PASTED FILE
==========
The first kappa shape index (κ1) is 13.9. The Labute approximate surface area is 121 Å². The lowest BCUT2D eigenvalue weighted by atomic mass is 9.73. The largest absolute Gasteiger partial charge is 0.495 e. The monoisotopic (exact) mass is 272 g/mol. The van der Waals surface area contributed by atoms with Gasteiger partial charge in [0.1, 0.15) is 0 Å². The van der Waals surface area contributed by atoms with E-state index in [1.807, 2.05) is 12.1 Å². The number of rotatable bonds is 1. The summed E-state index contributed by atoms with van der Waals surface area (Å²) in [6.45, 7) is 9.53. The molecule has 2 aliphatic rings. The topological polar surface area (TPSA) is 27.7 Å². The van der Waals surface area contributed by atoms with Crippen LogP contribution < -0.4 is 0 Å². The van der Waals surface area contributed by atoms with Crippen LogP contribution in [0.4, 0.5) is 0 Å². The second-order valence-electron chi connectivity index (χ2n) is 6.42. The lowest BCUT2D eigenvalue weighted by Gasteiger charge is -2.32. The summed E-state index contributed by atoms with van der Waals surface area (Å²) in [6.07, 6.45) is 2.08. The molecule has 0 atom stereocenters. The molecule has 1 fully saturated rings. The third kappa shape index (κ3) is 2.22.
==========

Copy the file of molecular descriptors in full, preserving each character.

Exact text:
The first kappa shape index (κ1) is 13.9. The Labute approximate surface area is 121 Å². The lowest BCUT2D eigenvalue weighted by atomic mass is 9.73. The largest absolute Gasteiger partial charge is 0.495 e. The monoisotopic (exact) mass is 272 g/mol. The van der Waals surface area contributed by atoms with Gasteiger partial charge in [0.1, 0.15) is 0 Å². The van der Waals surface area contributed by atoms with E-state index in [1.807, 2.05) is 12.1 Å². The number of rotatable bonds is 1. The summed E-state index contributed by atoms with van der Waals surface area (Å²) in [6.45, 7) is 9.53. The molecule has 2 aliphatic rings. The topological polar surface area (TPSA) is 27.7 Å². The van der Waals surface area contributed by atoms with Crippen LogP contribution < -0.4 is 0 Å². The van der Waals surface area contributed by atoms with Crippen LogP contribution in [0.4, 0.5) is 0 Å². The second-order valence-electron chi connectivity index (χ2n) is 6.42. The lowest BCUT2D eigenvalue weighted by Gasteiger charge is -2.32. The summed E-state index contributed by atoms with van der Waals surface area (Å²) in [6.07, 6.45) is 2.08. The molecule has 0 atom stereocenters. The molecule has 1 fully saturated rings. The third kappa shape index (κ3) is 2.22.